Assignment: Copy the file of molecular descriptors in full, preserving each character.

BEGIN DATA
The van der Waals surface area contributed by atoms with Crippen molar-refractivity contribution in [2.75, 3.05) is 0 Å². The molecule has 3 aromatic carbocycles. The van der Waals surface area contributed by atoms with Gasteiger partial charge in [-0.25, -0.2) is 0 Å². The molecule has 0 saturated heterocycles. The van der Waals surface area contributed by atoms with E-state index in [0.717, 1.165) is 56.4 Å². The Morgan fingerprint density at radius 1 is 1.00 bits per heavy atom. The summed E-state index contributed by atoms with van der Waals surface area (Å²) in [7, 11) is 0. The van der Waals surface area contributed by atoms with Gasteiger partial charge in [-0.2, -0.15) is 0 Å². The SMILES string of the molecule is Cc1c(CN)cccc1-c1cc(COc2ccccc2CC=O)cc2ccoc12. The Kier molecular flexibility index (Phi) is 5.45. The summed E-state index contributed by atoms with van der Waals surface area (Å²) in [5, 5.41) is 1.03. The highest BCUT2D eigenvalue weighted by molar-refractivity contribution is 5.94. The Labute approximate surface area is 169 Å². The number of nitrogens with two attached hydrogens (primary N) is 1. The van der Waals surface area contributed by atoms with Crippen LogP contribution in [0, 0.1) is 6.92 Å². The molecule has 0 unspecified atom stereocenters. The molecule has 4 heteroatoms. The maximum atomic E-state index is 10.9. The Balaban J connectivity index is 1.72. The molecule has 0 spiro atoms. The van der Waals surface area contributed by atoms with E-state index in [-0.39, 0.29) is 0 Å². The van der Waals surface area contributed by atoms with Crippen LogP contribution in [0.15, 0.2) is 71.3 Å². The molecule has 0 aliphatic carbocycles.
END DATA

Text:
The van der Waals surface area contributed by atoms with Crippen molar-refractivity contribution in [2.75, 3.05) is 0 Å². The molecule has 3 aromatic carbocycles. The van der Waals surface area contributed by atoms with Gasteiger partial charge in [-0.25, -0.2) is 0 Å². The molecule has 0 saturated heterocycles. The van der Waals surface area contributed by atoms with E-state index in [0.717, 1.165) is 56.4 Å². The Morgan fingerprint density at radius 1 is 1.00 bits per heavy atom. The summed E-state index contributed by atoms with van der Waals surface area (Å²) in [7, 11) is 0. The van der Waals surface area contributed by atoms with Gasteiger partial charge in [-0.2, -0.15) is 0 Å². The SMILES string of the molecule is Cc1c(CN)cccc1-c1cc(COc2ccccc2CC=O)cc2ccoc12. The Kier molecular flexibility index (Phi) is 5.45. The summed E-state index contributed by atoms with van der Waals surface area (Å²) in [5, 5.41) is 1.03. The highest BCUT2D eigenvalue weighted by molar-refractivity contribution is 5.94. The Labute approximate surface area is 169 Å². The number of nitrogens with two attached hydrogens (primary N) is 1. The van der Waals surface area contributed by atoms with Crippen LogP contribution in [0, 0.1) is 6.92 Å². The molecule has 0 unspecified atom stereocenters. The molecule has 4 heteroatoms. The maximum atomic E-state index is 10.9. The Balaban J connectivity index is 1.72. The molecule has 0 spiro atoms. The van der Waals surface area contributed by atoms with E-state index in [-0.39, 0.29) is 0 Å². The van der Waals surface area contributed by atoms with Crippen LogP contribution in [0.15, 0.2) is 71.3 Å². The molecule has 0 aliphatic carbocycles.